Mining tax shortfall costs state millions - 8 News NOW

Mining tax shortfall costs state millions

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LAS VEGAS -- State lawmakers have realized their math is off, and they have a $73 million budget hole to fill.

That is because their first estimate on how much taxes Nevada mines would pay was wrong. The state of Nevada projected it would get $93 million in tax revenue from mining.

Instead, it is getting $20 million. Now, the state has to figure out what to cut to balance the budget.

Mining companies pay what is called a net proceeds tax on minerals they take out of the ground, which is in addition to payroll, property and sales taxes.

However, mining companies say with the price of gold going down, the amount they pay in taxes will also go down.

"Mining in Nevada is having to go deeper, costs are going up as consumables, diesel are going up, drives the cost up," Nevada Mining Association President Tim Crowley said.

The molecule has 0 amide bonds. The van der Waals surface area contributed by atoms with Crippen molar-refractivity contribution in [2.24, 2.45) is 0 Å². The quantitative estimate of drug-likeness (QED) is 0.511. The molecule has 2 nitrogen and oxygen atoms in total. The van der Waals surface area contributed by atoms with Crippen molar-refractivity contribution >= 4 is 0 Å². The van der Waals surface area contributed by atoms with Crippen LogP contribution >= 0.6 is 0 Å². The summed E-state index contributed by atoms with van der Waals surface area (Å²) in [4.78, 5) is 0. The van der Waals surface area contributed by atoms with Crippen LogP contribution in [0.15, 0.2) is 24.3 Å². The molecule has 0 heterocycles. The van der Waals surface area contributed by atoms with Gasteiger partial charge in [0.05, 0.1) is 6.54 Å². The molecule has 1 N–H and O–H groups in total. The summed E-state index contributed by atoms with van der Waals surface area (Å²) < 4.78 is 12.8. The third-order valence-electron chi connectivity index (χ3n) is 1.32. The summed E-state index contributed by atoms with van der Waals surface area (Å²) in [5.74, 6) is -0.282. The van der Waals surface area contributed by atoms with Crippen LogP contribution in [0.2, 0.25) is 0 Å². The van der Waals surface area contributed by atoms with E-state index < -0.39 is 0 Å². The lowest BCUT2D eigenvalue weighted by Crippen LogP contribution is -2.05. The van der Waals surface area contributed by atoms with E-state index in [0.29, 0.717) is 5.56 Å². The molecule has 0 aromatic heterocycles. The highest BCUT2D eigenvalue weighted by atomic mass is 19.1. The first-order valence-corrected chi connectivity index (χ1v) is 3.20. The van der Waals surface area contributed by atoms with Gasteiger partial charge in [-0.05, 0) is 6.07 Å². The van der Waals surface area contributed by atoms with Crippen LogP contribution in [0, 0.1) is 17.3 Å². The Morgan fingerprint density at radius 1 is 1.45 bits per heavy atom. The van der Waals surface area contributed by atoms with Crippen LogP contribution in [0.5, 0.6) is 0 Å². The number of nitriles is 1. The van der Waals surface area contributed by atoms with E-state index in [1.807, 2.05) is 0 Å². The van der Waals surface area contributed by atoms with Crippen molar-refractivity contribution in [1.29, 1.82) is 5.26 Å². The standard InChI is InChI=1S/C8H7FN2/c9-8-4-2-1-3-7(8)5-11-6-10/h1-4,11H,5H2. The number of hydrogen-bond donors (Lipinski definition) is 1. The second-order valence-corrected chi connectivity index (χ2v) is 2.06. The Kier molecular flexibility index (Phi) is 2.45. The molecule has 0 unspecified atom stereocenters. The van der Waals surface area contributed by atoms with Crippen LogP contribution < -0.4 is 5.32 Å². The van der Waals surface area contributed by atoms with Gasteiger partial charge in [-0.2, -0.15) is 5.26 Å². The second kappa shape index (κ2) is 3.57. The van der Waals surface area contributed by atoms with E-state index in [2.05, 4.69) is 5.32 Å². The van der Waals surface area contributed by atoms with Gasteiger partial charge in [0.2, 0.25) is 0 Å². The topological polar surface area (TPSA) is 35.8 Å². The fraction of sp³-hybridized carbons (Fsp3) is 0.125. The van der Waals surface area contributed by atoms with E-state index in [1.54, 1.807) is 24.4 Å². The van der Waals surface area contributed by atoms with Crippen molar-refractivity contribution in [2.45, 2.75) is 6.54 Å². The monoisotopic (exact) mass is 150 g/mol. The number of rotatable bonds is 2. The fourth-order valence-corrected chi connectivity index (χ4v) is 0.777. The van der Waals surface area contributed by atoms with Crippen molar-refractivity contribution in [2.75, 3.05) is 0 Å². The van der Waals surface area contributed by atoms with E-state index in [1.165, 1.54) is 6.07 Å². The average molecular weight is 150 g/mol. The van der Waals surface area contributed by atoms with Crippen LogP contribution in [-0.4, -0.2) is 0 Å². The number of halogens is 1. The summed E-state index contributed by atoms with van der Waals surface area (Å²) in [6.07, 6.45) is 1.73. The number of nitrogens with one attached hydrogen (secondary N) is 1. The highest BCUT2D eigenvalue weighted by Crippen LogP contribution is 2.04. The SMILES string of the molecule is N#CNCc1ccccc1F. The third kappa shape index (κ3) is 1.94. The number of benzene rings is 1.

Last May, the Nevada Department of Taxation made its original estimate on how much mining money the state would get.

The governor's office says the money the state lost is a large number but it is a relatively small part of the $6 billion state budget.

As comparatively small as it is, $73 million is big money when it comes to state programs, which are currently in need of more money, like programs for the mentally ill.

The Economic Forum's experts plan to come up with a solution in their next meeting June 3.

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